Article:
The air in Tallahassee was filed with disbelief on Wednesday. Legislator’s reactions ranged from ecstatic to being completely confounded. Senator Lauren Book stated it simply, using a statement that was repeated over and over again from her colleagues. “This changes everything,” she said.

Representative Carlos Guillermo Smith, weary from a long day of contentious committee meetings and a long session, beamed. “This is a great victory for medical cannabis patients,” he noted, “across Florida, it confirms what we already knew to be the case. They have the right to access the whole plant, for the entire entourage of benefits that comes from medical cannabis.”

The news came from the circuit court from the second judicial circuit, as Judge Karen Gievers laid out her ruling in the case of Joseph Redner v Florida Department of Health, affectionately known as the “Home-grow lawsuit”. Mr. Redner’s suit was the first of many legal actions to be filed against the Department of Health, right after the end of special session, since Amendment 2 passed with an amazing 71.3% of the electorate.

Joe Redner to the rescue

Joe, an adult entertainment magnate, entrepreneur, erstwhile politician and first amendment advocate had been suffering with stage four lung cancer. As a vegan, he relied on juicing the entire plant to fight the disease, so he filed the suit for his own survival. But that was not the only reason. “I filed this because many patients in Florida don’t have enough money to pay for their medicine, let alone a lawsuit, “Redner stated. “Medical marijuana can cost some patients $2,000 a month plus doctor visits. No Medicaid, no health insurance, no VA benefits will cover this medicine. And yet a mom who’s using low thc cannabis to control her child’s seizures can stick a plant in the ground and make her baby’s medicine for around 30 bucks a month if she can grow her own. And 71% of us voted for an amendment that clearly gives her that right. I am fighting for her right, and every patient’s right.”

Judge Gievers puts down the gauntlet.

The Department of Health had filed a motion to dismiss, but Judge Gievers denied that request. The DOH attorneys, including one named Amber Stoner (seriously!) offered reasoning that Mr. Redner never applied for a license to grow. But judge replied, “…it is clear that the plaintiff’s claims are ripe, given his rights under the constitution and the importance of his being able to access the medical marijuana to keep his cancer from recurring. The motion to dismiss for failure to state a cause of action, failure to exhaust administrative remedies and lack of ripeness, must be denied.”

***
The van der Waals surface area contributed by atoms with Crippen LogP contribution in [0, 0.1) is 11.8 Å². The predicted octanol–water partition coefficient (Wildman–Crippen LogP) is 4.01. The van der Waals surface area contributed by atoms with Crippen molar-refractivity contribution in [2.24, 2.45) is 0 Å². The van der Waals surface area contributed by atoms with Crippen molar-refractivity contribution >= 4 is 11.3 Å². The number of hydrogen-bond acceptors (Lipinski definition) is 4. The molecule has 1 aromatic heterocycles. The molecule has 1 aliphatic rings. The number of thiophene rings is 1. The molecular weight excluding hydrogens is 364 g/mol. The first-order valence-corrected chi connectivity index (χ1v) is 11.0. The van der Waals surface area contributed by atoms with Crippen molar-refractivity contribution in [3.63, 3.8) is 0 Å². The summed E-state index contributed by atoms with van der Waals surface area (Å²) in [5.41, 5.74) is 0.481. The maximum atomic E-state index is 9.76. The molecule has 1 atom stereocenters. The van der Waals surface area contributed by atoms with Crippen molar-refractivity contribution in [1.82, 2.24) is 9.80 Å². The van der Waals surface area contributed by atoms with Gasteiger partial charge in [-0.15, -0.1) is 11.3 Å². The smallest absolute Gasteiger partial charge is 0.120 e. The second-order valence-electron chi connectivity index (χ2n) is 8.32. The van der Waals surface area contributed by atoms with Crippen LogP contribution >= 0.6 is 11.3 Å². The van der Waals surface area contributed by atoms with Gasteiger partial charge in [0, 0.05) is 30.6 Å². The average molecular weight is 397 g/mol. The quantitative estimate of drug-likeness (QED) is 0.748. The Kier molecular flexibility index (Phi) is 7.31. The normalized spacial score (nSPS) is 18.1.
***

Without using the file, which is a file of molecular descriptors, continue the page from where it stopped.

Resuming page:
Joe had asked for an emergency injunction so he could legally grow his medicine as soon as possible, but the judge denied that motion as well. But the biggest news came when the judge declared, that Redner has the constitutional right as a “qualifying patient” to possess growing cannabis plants.

“The greater weight of the credible evidence supports some of the factors inherent in the proper granting of the temporary injunction sought, specifically the constitutionally recognized right of the plaintiff, as a qualifying patient to possess growing plants.”

Redner’s lawyers chime in.

Both the Redner’s lawyers and the attorneys for the state concurred that this fact is the main factor in the case. “I think this is a huge step forward for patients in need of this critical medicine.” said Luke Lirot, the attorney who argued the case on December 20, 2017. “It helps sweep away a lot of inaccurate myths and unjustified fear exhibited by those who, regardless of the overwhelming evidence, still oppose anyone having access to medical cannabis. The best part of the decision is that the Court truly embraced what we all know was the will of a vast majority of Florida’s voters.”

“This is not a complicated case,” stated Redner attorney Amanda Carter. “All we are asking the Court to do here is follow the Florida Constitution and declare that sick people have a right to grow cannabis for medical purposes. I am relieved that the Judge understood that.” Now that this question has been decided in Redner’s favor, all that remains is to determine the process for home grow, which will be determined at trial.

The DOH now has 14 days to respond to the ruling, and the final trial will begin 10 days after that, most likely to complete the trial before the end of session.

“This is the beginning of the end for this situation,” Redner told me. And, in regards to the legislators that denied home grow in the law to implement Amendment 2, “Either they never read it, or they can’t read!” Joe snapped.

That statement was unapologetically  “pure Redner” and Florida is better for that kind of attitude..